The scene was chaos.
The mood was tense.
The Viet Cong approached.
Mothers cried as they dropped off their babies to be loaded onto a Boeing 747 in Saigon, final destination Seattle.
More than 400 young children were boarded on this Pan Am flight on April 5, 1975 – most of them babies and many of them orphans. With the Vietnam War coming to an end, President Gerald Ford had called for airlifts of Vietnamese babies to the U.S.
The Pacific Northwest was designated as the third area for entry of orphans into the U.S. About 2,000 children ended up in the U.S. – 366 got off the plane at McChord Air Force Base, now Joint Base Lewis-McChord, south of Seattle.
“We had babies that were in seats, we had them in bassinets, under the seats, they were all but sticking out in the main aisle,” said Joyce Wertz Harrington, a volunteer nurse on the flight. Harrington now lives in Oregon.
Arm bands attached to each child were color-coded and listed adopted parents’ names, case numbers and where in the U.S. they were headed. The flight would last 30 hours with several drop-offs.
The adults aboard were rightly scared. The day before, a C-5A cargo jet had crashed, killing children and adults. Harrington had heard that sabotage could not be ruled out.
Harrington was assigned to the first-class section of the plane, where the higher risk babies were located. She held a tiny child who looked like a preemie even though her tag said she was 4 months old. She was dropped off in Guam.
“I don’t think she survived. I heard later it might have been meningitis,” Harrington said.
Whenever Harrington started to doze off, someone would come by and drop off another baby. When she went to drop off a baby in a bassinet, she often found that another baby was already there.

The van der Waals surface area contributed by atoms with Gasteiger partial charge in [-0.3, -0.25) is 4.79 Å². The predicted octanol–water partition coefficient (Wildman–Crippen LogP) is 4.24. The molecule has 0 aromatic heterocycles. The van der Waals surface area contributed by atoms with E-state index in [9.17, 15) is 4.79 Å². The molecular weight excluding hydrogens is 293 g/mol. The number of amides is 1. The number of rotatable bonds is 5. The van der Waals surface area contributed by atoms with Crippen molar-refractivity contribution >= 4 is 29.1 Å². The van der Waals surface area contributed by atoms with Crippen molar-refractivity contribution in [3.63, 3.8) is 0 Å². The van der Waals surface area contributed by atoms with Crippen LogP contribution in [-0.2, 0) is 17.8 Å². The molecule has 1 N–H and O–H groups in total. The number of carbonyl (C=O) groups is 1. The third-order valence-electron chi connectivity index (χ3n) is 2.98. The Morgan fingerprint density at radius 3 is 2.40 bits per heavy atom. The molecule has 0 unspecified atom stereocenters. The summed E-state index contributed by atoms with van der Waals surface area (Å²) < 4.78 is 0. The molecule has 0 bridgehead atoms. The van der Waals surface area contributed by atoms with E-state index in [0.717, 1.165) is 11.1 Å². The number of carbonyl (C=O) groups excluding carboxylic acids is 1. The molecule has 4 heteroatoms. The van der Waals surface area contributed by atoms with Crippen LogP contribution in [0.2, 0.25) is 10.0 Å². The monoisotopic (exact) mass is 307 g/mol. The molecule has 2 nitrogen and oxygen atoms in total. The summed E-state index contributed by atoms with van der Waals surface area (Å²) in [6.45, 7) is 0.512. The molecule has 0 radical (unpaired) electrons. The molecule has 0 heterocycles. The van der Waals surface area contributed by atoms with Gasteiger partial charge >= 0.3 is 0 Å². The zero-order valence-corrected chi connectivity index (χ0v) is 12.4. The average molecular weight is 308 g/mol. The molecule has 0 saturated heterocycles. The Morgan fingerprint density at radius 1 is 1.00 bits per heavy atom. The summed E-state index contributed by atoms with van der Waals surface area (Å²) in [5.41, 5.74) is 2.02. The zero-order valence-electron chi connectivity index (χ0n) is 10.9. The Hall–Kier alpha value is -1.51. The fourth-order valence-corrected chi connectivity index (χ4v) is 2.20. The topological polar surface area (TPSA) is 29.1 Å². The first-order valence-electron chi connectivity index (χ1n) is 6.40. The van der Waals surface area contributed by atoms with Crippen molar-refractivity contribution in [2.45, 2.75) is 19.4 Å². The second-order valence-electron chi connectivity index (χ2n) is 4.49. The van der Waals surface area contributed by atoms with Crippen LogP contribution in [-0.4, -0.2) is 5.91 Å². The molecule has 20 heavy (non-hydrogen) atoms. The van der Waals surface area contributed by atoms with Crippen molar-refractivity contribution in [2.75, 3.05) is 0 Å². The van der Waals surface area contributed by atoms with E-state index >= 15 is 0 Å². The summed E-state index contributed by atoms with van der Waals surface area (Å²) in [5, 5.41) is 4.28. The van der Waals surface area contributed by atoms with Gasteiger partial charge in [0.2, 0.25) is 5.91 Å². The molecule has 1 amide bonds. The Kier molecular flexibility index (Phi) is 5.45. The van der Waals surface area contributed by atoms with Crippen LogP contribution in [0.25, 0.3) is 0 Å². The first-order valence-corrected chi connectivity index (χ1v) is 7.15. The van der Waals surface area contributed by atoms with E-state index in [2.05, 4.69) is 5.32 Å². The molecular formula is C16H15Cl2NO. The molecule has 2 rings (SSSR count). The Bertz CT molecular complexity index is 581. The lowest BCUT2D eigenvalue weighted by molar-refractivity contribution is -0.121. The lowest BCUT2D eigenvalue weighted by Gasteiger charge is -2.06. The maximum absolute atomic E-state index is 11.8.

“As far as my heart goes, I wanted to hold one the whole trip instead of doing the bare necessities,” she said.
During one stop, they picked up formula for the babies, but it was different from the formula they had been drinking.
In an essay, Harrington wrote, “My heart went out to the babies who were in unfamiliar surroundings with disrupted routines and then subjected to formula changes. No wonder so many had diarrhea by the time we reached Seattle.
“Many also had heat rash from the plastic bassinets. A few had also broken out with chickenpox en route.”
Among those who helped deliver the babies to the plane were two Vietnamese women who worked at the Adventist hospital in Saigon. They ended up being stowaways on the plane, Harrington said.
Before landing south of Seattle, Harrington overheard people in charge of the trip talking with them. They told the young women not to talk to anyone and to keep their faces away from the cameras.
“We’re not worried about you,” they told them. “We’re worried about your families in Vietnam. America will take you.”
As the babies from Operation Babylift grew up, Harrington made sure to stay in touch with them. In her essay, she refers to them as “our babies.” She keeps in touch with the greater Babylift community online, eager to hear how they’re doing.
“There’s a large community that call each other brother and sister, list each other as family,” she said.
“It’s a close-knit online community.”